The 5th International DevOps Summit, co-located with 17th International Cloud Expo – being held November 3-5, 2015, at the Santa Clara Convention Center in Santa Clara, CA – announces that its Call for Papers is open. Born out of proven success in agile development, cloud computing, and process automation, DevOps is a macro trend you cannot afford to miss. From showcase success stories from early adopters and web-scale businesses, DevOps is expanding to organizations of all sizes, including the...
Over the years, a variety of methodologies have emerged in order to overcome the challenges related to project constraints. The successful use of each methodology seems highly context-dependent. However, communication seems to be the common denominator of the many challenges that project management methodologies intend to resolve. In this respect, Information and Communication Technologies (ICTs) can be viewed as powerful tools for managing projects. Few research papers have focused on the way...
As the world moves from DevOps to NoOps, application deployment to the cloud ought to become a lot simpler. However, applications have been architected with a much tighter coupling than it needs to be which makes deployment in different environments and migration between them harder. The microservices architecture, which is the basis of many new age distributed systems such as OpenStack, Netflix and so on is at the heart of CloudFoundry – a complete developer-oriented Platform as a Service (PaaS...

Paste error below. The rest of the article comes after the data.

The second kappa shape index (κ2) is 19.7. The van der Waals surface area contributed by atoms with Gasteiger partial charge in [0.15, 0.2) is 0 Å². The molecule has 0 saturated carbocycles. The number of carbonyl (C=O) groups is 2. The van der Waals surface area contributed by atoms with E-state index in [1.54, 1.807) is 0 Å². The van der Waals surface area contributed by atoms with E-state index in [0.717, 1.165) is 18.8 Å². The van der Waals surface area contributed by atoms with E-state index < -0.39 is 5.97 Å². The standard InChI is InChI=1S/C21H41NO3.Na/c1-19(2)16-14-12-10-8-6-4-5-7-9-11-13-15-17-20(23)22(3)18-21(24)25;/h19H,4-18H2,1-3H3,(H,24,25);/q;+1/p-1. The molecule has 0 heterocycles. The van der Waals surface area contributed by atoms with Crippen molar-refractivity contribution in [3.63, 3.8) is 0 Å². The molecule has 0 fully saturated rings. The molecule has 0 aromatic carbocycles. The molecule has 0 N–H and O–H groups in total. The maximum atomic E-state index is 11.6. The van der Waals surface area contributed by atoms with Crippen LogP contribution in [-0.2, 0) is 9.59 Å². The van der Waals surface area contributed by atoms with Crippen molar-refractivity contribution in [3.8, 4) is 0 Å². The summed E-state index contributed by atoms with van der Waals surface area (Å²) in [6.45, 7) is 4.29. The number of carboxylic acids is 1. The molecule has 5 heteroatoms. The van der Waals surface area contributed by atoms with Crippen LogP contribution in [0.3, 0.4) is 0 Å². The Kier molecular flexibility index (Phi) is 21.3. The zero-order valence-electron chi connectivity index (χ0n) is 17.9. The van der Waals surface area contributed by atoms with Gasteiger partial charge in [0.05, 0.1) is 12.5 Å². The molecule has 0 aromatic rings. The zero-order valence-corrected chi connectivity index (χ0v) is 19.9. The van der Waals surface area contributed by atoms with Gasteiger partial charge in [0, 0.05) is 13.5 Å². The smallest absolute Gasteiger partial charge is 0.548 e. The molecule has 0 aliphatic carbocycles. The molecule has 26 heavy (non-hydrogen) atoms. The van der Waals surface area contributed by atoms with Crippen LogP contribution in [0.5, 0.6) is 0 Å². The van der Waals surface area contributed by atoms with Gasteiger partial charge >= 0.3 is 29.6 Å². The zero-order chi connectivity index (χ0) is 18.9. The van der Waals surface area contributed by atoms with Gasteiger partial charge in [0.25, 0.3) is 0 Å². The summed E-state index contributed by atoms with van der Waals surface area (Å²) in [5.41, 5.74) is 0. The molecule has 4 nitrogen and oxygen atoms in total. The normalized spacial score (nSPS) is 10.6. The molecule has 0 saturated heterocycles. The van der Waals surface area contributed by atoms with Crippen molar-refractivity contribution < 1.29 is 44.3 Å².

In high-production environments where release cycles are measured in hours or minutes — not days or weeks — there's little room for mistakes and no room for confusion. Everyone has to understand what's happening, in real time, and have the means to do whatever is necessary to keep applications up and running optimally. DevOps is a high-stakes world, but done well, it delivers the agility and performance to significantly impact business competitiveness.
The OpenStack cloud operating system includes Trove, a database abstraction layer. Rather than applications connecting directly to a specific type of database, they connect to Trove, which in turn connects to one or more specific databases. One target database is Postgres Plus Cloud Database, which includes its own RESTful API. Trove was originally developed around MySQL, whose interfaces are significantly less complicated than those of the Postgres cloud database. In his session at 16th Cloud...
SAP is delivering break-through innovation combined with fantastic user experience powered by the market-leading in-memory technology, SAP HANA. In his General Session at 15th Cloud Expo, Thorsten Leiduck, VP ISVs & Digital Commerce, SAP, discussed how SAP and partners provide cloud and hybrid cloud solutions as well as real-time Big Data offerings that help companies of all sizes and industries run better. SAP launched an application challenge to award the most innovative SAP HANA and SAP HANA...
With major technology companies and startups seriously embracing IoT strategies, now is the perfect time to attend @ThingsExpo in Silicon Valley. Learn what is going on, contribute to the discussions, and ensure that your enterprise is as "IoT-Ready" as it can be! Internet of @ThingsExpo, taking place Nov 3-5, 2015, at the Santa Clara Convention Center in Santa Clara, CA, is co-located with 17th Cloud Expo and will feature technical sessions from a rock star conference faculty and the leading in...